GOP Sen. Pat Toomey Says Media Was 'Hostile' To Donald Trump, But He Deserved To Be Impeached

In a statement released Saturday, Republican Sen. Pat Toomey of Pennsylvania explained his decision to vote to convict Donald Trump in the upper chamber's impeachment trial, The Hill reported.

Earlier in the day, the Senate voted 57-43 to acquit Trump on the charges of incitement of insurrection, with most Republicans deeming the procedure unconstitutional.

Toomey began by noting that he believes Trump violated the Constitution when he allegedly told his supporters to storm the U.S. Capitol building and prevent Democrat Joe Biden from assuming the presidency.

However, the senator argued that Democrats sought to impeach Trump "from the moment he won the 2016 election," with members of the press largely supporting their partisan efforts.

"The mainstream media was unrelentingly biased and hostile to the president. Both often overlooked violent riots when perpetrated in favor of causes they found sympathetic last summer," Toomey said, noting that Trump's behavior in the days leading up to the January 6 riots was nonetheless completely unacceptable.

Toomey argued that Trump's legal challenges failed because there was no evidence of widespread voter fraud in the 2020 presidential election and said that the commander-in-chief left office having "betrayed the confidence millions of us placed in him."

Even after courts across the nation rejected his campaign's lawsuits, Trump continued to put pressure on Republican officials, demanding they override the will of the voters, Toomey continued.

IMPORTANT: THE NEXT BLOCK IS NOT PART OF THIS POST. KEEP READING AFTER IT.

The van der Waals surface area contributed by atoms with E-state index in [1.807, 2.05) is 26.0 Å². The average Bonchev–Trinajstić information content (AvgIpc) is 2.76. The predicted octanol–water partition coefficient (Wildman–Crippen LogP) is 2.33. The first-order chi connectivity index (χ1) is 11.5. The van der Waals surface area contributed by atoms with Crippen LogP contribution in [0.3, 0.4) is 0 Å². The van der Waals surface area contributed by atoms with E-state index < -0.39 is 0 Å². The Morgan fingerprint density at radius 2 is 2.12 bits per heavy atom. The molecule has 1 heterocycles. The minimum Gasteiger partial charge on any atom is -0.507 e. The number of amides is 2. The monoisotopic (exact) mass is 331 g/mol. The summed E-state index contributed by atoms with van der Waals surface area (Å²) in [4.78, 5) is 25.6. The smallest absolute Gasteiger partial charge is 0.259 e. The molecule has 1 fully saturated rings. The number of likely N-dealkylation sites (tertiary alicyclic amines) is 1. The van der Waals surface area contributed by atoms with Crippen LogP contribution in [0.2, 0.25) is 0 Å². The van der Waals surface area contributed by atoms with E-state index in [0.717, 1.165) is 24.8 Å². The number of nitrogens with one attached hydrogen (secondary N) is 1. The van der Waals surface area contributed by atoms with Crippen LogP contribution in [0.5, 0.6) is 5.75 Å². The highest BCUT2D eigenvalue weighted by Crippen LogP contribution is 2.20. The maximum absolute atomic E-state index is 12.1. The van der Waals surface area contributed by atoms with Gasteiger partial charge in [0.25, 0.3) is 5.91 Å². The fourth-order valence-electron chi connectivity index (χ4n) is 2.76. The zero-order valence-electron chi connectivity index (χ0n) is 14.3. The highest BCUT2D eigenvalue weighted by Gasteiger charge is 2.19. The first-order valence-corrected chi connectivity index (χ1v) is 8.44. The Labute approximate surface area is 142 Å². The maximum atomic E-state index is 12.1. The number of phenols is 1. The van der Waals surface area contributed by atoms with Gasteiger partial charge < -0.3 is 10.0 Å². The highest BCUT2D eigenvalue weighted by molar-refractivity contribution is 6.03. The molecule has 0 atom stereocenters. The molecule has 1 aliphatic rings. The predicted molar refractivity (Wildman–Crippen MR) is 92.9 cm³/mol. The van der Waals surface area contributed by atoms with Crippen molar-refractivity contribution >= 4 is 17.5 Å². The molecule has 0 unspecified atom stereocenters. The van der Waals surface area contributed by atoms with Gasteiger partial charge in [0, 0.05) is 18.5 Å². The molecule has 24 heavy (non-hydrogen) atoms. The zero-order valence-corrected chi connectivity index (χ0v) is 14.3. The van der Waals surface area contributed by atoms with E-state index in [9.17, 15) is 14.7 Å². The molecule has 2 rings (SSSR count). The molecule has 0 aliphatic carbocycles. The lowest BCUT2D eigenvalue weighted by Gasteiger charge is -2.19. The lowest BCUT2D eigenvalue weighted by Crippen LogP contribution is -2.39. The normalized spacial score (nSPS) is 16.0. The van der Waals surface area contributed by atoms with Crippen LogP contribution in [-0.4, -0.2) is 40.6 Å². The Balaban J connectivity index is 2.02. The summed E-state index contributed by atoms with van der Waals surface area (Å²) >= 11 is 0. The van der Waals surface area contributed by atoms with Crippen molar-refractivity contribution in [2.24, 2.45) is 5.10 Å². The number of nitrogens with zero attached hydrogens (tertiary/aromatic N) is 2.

"He urged the mob to march on the Capitol for the explicit purpose of preventing Congress and the Vice President from formally certifying the results of the presidential election," he said.

"A lawless attempt to retain power by a president was one of the founders' greatest fears motivating the inclusion of the impeachment authorities in the U.S. Constitution."
Six other Republicans voted to convict Trump -- Sens. Mitt Romney of Utah, Lisa Murkowski of Alaska, Ben Sasse of Nebraska, Bill Cassidy of Louisiana, Susan Collins of Maine and Richard Burr of North Carolina.
Burr also explained his Saturday vote, saying that he still believes impeachment was unconstitutional, but noting that the Senate set a precedent by holding a trial. Echoing Toomey, he said that all available evidence shows Trump sought to violently overturn the results of the presidential race.

It remains unclear if Congress will take any additional steps, but Speaker of the House of Representatives Nancy Pelosi told reporters that the lower chamber will not seek to censure the former commander-in-chief, indicating that Democrats are looking to move with implementing Biden's agenda and providing economic relief amid the coronavirus pandemic.